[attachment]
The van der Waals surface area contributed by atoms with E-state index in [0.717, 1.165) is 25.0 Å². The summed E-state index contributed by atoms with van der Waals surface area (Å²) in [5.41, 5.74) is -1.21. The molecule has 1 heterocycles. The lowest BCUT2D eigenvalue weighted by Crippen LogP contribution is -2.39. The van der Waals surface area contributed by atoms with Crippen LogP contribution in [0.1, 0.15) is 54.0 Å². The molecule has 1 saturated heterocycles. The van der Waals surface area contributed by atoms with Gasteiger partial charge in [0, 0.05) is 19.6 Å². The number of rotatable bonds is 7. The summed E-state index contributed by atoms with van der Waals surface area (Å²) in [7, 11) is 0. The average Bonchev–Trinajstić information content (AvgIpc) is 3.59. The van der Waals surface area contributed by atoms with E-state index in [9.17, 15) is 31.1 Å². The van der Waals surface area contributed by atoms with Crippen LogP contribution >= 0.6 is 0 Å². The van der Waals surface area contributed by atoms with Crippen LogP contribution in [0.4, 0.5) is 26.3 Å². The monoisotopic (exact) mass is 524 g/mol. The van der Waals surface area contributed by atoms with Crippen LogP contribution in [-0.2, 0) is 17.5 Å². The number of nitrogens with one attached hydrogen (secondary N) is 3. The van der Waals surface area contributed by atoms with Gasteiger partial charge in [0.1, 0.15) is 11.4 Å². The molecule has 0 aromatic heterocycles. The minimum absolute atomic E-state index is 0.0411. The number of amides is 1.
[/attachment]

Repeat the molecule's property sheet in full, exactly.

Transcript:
The van der Waals surface area contributed by atoms with E-state index in [0.717, 1.165) is 25.0 Å². The summed E-state index contributed by atoms with van der Waals surface area (Å²) in [5.41, 5.74) is -1.21. The molecule has 1 heterocycles. The lowest BCUT2D eigenvalue weighted by Crippen LogP contribution is -2.39. The van der Waals surface area contributed by atoms with Crippen LogP contribution in [0.1, 0.15) is 54.0 Å². The molecule has 1 saturated heterocycles. The van der Waals surface area contributed by atoms with Gasteiger partial charge in [0, 0.05) is 19.6 Å². The number of rotatable bonds is 7. The summed E-state index contributed by atoms with van der Waals surface area (Å²) in [7, 11) is 0. The average Bonchev–Trinajstić information content (AvgIpc) is 3.59. The van der Waals surface area contributed by atoms with E-state index in [9.17, 15) is 31.1 Å². The van der Waals surface area contributed by atoms with Crippen LogP contribution >= 0.6 is 0 Å². The van der Waals surface area contributed by atoms with Crippen LogP contribution in [0.4, 0.5) is 26.3 Å². The monoisotopic (exact) mass is 524 g/mol. The van der Waals surface area contributed by atoms with Crippen LogP contribution in [-0.2, 0) is 17.5 Å². The number of nitrogens with one attached hydrogen (secondary N) is 3. The van der Waals surface area contributed by atoms with Gasteiger partial charge in [0.1, 0.15) is 11.4 Å². The molecule has 0 aromatic heterocycles. The minimum absolute atomic E-state index is 0.0411. The number of amides is 1.